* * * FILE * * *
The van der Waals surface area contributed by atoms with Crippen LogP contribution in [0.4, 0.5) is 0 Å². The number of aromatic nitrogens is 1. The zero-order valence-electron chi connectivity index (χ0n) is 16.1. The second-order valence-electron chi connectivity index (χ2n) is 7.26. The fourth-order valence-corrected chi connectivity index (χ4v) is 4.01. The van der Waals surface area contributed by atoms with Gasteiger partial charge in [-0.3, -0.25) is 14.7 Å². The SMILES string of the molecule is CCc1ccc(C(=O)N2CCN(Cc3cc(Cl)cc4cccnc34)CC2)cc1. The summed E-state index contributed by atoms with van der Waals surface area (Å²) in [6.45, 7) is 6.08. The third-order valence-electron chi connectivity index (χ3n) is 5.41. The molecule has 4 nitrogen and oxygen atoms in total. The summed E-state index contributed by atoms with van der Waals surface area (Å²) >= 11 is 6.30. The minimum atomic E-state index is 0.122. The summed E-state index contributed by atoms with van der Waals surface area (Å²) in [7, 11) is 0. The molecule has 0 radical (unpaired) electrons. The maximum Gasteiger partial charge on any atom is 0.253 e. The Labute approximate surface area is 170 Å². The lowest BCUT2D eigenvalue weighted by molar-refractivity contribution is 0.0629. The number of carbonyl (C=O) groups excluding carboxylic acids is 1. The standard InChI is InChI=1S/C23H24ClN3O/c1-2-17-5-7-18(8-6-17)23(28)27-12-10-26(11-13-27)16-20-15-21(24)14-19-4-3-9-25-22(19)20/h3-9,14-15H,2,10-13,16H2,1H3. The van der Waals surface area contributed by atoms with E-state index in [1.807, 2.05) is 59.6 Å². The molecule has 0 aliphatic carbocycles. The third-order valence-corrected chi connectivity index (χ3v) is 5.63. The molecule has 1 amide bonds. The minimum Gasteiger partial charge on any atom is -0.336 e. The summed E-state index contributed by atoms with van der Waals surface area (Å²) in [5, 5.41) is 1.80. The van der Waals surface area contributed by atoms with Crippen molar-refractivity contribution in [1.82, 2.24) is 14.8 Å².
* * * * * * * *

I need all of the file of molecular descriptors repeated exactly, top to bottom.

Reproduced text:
The van der Waals surface area contributed by atoms with Crippen LogP contribution in [0.4, 0.5) is 0 Å². The number of aromatic nitrogens is 1. The zero-order valence-electron chi connectivity index (χ0n) is 16.1. The second-order valence-electron chi connectivity index (χ2n) is 7.26. The fourth-order valence-corrected chi connectivity index (χ4v) is 4.01. The van der Waals surface area contributed by atoms with Gasteiger partial charge in [-0.3, -0.25) is 14.7 Å². The SMILES string of the molecule is CCc1ccc(C(=O)N2CCN(Cc3cc(Cl)cc4cccnc34)CC2)cc1. The summed E-state index contributed by atoms with van der Waals surface area (Å²) in [6.45, 7) is 6.08. The third-order valence-electron chi connectivity index (χ3n) is 5.41. The molecule has 4 nitrogen and oxygen atoms in total. The summed E-state index contributed by atoms with van der Waals surface area (Å²) >= 11 is 6.30. The minimum atomic E-state index is 0.122. The summed E-state index contributed by atoms with van der Waals surface area (Å²) in [7, 11) is 0. The molecule has 0 radical (unpaired) electrons. The maximum Gasteiger partial charge on any atom is 0.253 e. The Labute approximate surface area is 170 Å². The lowest BCUT2D eigenvalue weighted by molar-refractivity contribution is 0.0629. The number of carbonyl (C=O) groups excluding carboxylic acids is 1. The standard InChI is InChI=1S/C23H24ClN3O/c1-2-17-5-7-18(8-6-17)23(28)27-12-10-26(11-13-27)16-20-15-21(24)14-19-4-3-9-25-22(19)20/h3-9,14-15H,2,10-13,16H2,1H3. The van der Waals surface area contributed by atoms with E-state index in [1.807, 2.05) is 59.6 Å². The molecule has 0 aliphatic carbocycles. The third-order valence-corrected chi connectivity index (χ3v) is 5.63. The molecule has 1 amide bonds. The minimum Gasteiger partial charge on any atom is -0.336 e. The summed E-state index contributed by atoms with van der Waals surface area (Å²) in [5, 5.41) is 1.80. The van der Waals surface area contributed by atoms with Crippen molar-refractivity contribution in [1.82, 2.24) is 14.8 Å².